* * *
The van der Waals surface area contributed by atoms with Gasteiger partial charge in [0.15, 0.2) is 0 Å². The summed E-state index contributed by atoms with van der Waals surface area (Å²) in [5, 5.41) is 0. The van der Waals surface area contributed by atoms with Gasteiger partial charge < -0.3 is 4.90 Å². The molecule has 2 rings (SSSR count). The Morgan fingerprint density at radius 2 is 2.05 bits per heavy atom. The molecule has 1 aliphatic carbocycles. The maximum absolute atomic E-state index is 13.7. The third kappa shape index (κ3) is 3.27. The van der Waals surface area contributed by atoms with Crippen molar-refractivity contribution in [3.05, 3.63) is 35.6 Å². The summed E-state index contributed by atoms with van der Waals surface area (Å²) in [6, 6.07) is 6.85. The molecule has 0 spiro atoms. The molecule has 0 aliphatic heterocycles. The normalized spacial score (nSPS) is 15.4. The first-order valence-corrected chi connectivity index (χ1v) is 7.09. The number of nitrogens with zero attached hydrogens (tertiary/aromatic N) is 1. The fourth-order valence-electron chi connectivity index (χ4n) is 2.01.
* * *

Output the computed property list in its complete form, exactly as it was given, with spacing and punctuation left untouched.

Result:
The van der Waals surface area contributed by atoms with Gasteiger partial charge in [0.15, 0.2) is 0 Å². The summed E-state index contributed by atoms with van der Waals surface area (Å²) in [5, 5.41) is 0. The van der Waals surface area contributed by atoms with Gasteiger partial charge < -0.3 is 4.90 Å². The molecule has 2 rings (SSSR count). The Morgan fingerprint density at radius 2 is 2.05 bits per heavy atom. The molecule has 1 aliphatic carbocycles. The maximum absolute atomic E-state index is 13.7. The third kappa shape index (κ3) is 3.27. The van der Waals surface area contributed by atoms with Crippen molar-refractivity contribution in [3.05, 3.63) is 35.6 Å². The summed E-state index contributed by atoms with van der Waals surface area (Å²) in [6, 6.07) is 6.85. The molecule has 0 spiro atoms. The molecule has 0 aliphatic heterocycles. The normalized spacial score (nSPS) is 15.4. The first-order valence-corrected chi connectivity index (χ1v) is 7.09. The number of nitrogens with zero attached hydrogens (tertiary/aromatic N) is 1. The fourth-order valence-electron chi connectivity index (χ4n) is 2.01.